Professor Larry Ribstein posits here, in response to Professor Bainbridge’s recent commentary on Ryan v. Lyondell, here, that Ryan is among other things another example of "corporate indeterminacy", as compared to the greater certainty that can be achieved via contractual provisions in an LLC context. (See my summary of the Ryan decision here.) Professor Ribstein has written extensively on this topic. An excerpt of his current post follows:
My contribution to the debate, The Uncorporation and Corporate Indeterminacy, argues that corporate indeterminacy is inherent in the regulatory nature of corporate law. By contrast, the law of unincorporated firms, particularly including Delaware’s law on this subject, features clear enforcement of customized contracts.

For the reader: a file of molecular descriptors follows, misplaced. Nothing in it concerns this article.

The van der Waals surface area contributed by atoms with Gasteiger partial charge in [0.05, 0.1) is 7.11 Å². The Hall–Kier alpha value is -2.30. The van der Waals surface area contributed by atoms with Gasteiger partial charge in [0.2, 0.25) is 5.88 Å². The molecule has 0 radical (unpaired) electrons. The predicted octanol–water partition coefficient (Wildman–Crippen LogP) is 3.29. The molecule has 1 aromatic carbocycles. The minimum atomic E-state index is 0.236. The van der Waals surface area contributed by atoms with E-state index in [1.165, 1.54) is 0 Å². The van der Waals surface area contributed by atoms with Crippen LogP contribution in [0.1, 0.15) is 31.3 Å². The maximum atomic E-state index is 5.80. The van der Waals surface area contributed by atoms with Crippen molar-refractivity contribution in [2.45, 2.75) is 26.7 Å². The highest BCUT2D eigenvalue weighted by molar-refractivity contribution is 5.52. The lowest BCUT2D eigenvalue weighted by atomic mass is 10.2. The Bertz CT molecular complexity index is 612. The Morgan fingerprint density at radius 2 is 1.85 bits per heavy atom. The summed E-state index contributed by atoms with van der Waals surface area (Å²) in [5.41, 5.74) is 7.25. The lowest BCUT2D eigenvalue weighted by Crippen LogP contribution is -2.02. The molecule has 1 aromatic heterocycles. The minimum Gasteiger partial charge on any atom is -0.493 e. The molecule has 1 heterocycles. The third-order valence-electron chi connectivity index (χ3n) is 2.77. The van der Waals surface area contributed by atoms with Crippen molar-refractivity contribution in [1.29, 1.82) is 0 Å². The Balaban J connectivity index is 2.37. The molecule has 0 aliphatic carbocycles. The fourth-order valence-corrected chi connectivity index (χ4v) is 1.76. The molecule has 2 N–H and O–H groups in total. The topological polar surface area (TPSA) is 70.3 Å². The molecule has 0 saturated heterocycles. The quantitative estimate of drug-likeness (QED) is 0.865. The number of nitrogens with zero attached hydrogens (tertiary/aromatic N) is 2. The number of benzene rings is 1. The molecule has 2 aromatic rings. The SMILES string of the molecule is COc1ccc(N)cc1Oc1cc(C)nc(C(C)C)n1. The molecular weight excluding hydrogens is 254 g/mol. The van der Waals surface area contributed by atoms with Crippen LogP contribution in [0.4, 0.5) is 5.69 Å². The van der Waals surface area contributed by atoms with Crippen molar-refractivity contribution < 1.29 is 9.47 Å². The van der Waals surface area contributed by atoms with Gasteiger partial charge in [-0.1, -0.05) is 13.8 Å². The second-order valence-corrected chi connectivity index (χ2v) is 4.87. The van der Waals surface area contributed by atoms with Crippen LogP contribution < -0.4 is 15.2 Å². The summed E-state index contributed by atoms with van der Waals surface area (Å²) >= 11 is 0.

This difference between corporations and uncorporations was demonstrated recently in the Delaware Supreme Court’s Wood v. Baum, which I recently discussed on the Harvard blog. So as I commented on my own blog in response to Ryan:
It’s increasingly looking like the best and maybe only chance for managers to comfortably avoid liability, or at least a messy trial, is in an unincorporated firm.